Here's a video about what has happened to the backyard where I had one of my most successful gardens three years ago. Besides three of the beds being turned into one large raised bed, nothing has been done with the backyard in that time, nothing has been planted, and there has been no irrigation. Still, some of the things we planted and let go to seed are still to be found in the back yard, along with several yummy weeds!
Growing your own fresh greens doesn't have to take a lot of work and care, as long as you are willing to widen your perception of what your garden should look like, and what you put on your plate. Many of the "weeds" you will likely find growing all on their own in your back yard are completely edible, nutritious, and delicious. In this video I give a short tour of the edible greens available in a southern California back yard, growing all on their own despite the fact that there has been no work done to the garden in over three years. By introducing some cultivated varieties and letting them go to seed, you can have your favorite greens popping up all over your yard every year without ever having to plant again. By planting perennial vegetables and herbs, you can harvest every year with very little work, just by letting Nature do what she does best.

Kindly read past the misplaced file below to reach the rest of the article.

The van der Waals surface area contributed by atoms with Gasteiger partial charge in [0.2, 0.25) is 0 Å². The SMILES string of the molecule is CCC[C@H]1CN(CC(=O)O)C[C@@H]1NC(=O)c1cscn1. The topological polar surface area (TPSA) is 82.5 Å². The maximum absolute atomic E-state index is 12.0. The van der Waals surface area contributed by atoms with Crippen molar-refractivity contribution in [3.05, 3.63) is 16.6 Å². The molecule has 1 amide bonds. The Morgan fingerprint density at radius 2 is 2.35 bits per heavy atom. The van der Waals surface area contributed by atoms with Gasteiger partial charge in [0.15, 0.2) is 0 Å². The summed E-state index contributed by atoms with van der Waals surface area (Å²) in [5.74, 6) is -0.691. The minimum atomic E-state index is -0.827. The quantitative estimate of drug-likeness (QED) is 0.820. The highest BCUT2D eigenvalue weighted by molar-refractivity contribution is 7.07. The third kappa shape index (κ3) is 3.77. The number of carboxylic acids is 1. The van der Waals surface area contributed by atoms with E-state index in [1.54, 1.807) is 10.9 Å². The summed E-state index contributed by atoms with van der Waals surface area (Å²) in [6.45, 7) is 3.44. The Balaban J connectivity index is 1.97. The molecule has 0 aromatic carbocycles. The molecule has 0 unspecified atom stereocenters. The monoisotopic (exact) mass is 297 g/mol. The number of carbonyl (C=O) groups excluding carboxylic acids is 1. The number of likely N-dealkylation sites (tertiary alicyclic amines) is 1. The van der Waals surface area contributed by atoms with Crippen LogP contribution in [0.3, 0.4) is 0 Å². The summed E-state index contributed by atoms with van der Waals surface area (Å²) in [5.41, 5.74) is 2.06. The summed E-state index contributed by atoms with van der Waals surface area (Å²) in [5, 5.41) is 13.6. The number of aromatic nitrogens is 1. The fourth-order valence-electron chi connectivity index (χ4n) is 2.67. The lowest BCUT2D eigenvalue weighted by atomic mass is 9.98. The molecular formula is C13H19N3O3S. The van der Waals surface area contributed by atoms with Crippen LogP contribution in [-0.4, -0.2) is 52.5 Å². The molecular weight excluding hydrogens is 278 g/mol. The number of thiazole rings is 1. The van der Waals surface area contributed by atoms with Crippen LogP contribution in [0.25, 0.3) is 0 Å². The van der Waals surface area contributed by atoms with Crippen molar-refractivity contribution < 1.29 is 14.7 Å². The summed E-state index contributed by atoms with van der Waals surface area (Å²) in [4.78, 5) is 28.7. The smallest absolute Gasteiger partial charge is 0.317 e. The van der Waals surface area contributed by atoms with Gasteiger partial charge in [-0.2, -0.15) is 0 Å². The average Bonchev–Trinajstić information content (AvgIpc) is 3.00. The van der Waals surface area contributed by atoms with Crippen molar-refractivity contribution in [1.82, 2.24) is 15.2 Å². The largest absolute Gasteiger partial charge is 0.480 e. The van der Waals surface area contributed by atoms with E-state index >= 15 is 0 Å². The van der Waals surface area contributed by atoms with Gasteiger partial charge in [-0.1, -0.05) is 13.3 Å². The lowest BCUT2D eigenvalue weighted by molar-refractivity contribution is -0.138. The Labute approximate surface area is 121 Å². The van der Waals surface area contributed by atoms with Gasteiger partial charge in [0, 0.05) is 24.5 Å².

I'v been holding off on releasing this video in hopes that I could obtain some pictures or video of the heater in action at Oceti camp, from my friends still at the camps. This proved to be challenging due to the weather and other conditions, but I was able to provide a verbal update at the end of this video, and the heater is now in operation and keeping people warm.
Julia Winter wrote:I need more! What happened next??? Did you finish the pebble style RMH? Did the cob RMH work? Did you all have to move??
Sorry Julia. Ive been waiting on an update and some pictures to finish off the last video, but i think my friends out there are having challenges getting them to me. Im just going to put out what i have in the next two days. But yes, it was finished and is being used as far as i know.